Fortunately, there’s plenty of lacrosse connections on Wall Street and in high places. Former Cornell attackman Mike Levine is the head of sports at CAA, a leading entertainment agency. Colin Neville, a former Yale attackman, is managing director of The Raine Group, another prominent investment firm which led the league’s initial round of funding. Mike Rabil worked out of Raine’s offices over the last year, and the partnership gave the brothers credibility in meetings with NBC, where another under-the-radar lacrosse advocate has worked for 30 years.
That’s Billy Rebman, the Long Islander and former U.S. team GM who works at NBC in sports research, projecting how certain programs will rate on a Nielsen basis. Rebman learned about the PLL in early 2018 and it gained momentum among NBC Sports’ leadership, president of sports programming Jon Miller and his top lieutenant Mike Perrman, who knew one of the PLL’s seed investors, Jon Marcus, a former Johns Hopkins goalie.
“Talk about strategic investors,” Rabil says.
NBC execs found the prospect of PLL programming a good fit for summer time slots, since the league aimed to start its season in June, as opposed to April when MLL began.
NBC and the PLL reached a three-year deal. “It was a perfect fit,” Rebman says.
Then in February, another round of investors came on board, headlined by the J Tsai Sports Group, which owns 49 percent of the NBA’s Brooklyn Nets, the WNBA’s New York Liberty and last year became owner of a new National Lacrosse League indoor franchise, the San Diego Seals.
f the investors injected the funds, the players represent the currency. That’s what Rabil has preached as the league’s ethos in countless TV interviews on places like Bloomberg.
“It’s not just a tagline, ‘We The Players,’” says Tom Schreiber, a two-time MLL MVP. “It’s something Paul deeply believes in and something we’ve based decisions on.”
Schreiber met with Rabil and pro veteran Kyle Harrison, Rabil’s former teammate at Johns Hopkins, early in the incubation stage of the PLL, first to discuss involvement as a player, then in a loosely defined operations capacity.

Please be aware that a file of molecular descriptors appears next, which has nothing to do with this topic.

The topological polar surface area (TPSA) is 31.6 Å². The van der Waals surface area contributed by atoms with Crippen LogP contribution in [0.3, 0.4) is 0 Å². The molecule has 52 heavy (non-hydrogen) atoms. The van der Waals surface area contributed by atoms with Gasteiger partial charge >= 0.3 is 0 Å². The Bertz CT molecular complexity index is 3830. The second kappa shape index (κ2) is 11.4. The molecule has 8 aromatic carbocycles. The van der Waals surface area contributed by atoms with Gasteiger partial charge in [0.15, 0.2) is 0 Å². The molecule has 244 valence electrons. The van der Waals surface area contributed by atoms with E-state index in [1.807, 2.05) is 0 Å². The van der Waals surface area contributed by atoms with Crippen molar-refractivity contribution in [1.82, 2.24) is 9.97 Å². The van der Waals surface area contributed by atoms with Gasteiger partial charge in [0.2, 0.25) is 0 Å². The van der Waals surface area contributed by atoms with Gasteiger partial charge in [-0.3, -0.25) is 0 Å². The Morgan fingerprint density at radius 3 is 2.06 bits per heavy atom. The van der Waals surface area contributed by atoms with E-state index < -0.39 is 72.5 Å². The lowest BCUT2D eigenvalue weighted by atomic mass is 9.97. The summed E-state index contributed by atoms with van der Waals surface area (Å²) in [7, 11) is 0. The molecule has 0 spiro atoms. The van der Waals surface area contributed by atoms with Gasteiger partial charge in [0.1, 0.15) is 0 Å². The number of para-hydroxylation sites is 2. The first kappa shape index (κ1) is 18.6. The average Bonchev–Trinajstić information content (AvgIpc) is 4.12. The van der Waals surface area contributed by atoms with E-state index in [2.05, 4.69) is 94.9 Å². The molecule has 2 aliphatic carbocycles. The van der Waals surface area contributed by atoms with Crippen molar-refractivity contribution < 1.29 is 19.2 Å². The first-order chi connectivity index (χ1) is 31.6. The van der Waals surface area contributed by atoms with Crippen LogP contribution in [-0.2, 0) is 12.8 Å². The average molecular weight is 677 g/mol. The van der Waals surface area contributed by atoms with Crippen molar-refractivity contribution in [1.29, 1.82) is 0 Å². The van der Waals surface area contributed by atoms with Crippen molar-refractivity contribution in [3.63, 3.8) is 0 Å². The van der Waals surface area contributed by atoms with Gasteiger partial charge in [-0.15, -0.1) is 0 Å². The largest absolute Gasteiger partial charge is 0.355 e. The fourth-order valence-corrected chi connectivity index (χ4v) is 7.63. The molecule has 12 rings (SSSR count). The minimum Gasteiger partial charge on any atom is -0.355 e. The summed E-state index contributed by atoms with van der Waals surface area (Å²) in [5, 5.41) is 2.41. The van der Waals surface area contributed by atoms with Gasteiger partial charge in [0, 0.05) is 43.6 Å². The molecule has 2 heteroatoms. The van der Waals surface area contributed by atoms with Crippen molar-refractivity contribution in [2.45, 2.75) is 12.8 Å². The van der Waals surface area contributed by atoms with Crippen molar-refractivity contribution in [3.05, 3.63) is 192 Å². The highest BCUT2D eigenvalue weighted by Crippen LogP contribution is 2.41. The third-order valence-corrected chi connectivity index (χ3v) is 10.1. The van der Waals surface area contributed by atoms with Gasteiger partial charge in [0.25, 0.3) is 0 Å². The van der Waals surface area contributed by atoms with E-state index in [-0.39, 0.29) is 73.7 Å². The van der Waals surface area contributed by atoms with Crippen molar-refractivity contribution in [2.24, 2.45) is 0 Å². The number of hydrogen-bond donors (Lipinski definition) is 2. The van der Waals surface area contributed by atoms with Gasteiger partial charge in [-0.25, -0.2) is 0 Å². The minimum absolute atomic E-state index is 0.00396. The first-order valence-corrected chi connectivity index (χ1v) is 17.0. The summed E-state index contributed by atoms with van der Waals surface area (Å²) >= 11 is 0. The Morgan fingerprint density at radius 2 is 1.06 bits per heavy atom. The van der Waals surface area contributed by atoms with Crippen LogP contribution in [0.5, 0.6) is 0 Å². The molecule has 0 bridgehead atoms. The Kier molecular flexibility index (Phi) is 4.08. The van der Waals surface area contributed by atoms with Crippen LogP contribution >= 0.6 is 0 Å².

Schreiber was skeptical at first — was this the LXM Tour 2.0?
“After my first call, I wasn’t sure it was a league where you’d compete for a championship,” he says. “But once that got cleared up, it was a no-brainer to me. I felt pretty confident that other players would follow suit, whether they were motivated by opportunity to take lacrosse to the next level or the financial opportunity.”
They were. When the PLL officially launched on October 22, 2018, the list of players committed to the new league gave it instant legitimacy. Schreiber. Harrison. Myles Jones. Matt Danowski. Scott Ratliff. Brodie Merrill. Matt Kavanagh. Jordan Wolf. Joe Walters. John Galloway. Trevor Baptiste. Faceoff king Greg Gurenlian later came out of retirement to suit up for the new league. Drew Snider. Marcus Holman. More than 100 others who will reportedly make at least a $25,000 salary. Collectively, the group will make four times, on average, what they received in MLL, according to Rabil.
“I trust Paul, and I felt this was something that could spark me and give me a new sense of worth in the second half of my career,” says Holman, who has played six MLL seasons and twice with Rabil on Team USA. “Everybody points to the final four as the pinnacle of our sport. Now I think we’re going to change that a little bit. Have you been to a PLL weekend? That’s going to be the question.”
Among the few headliners missing from PLL rosters are guys like Rob Pannell and Lyle Thompson, who signed multi-year contracts with MLL teams in spring 2017. Both leagues held college drafts this spring, a microcosm of the larger question of how two pro outdoor leagues can function long term.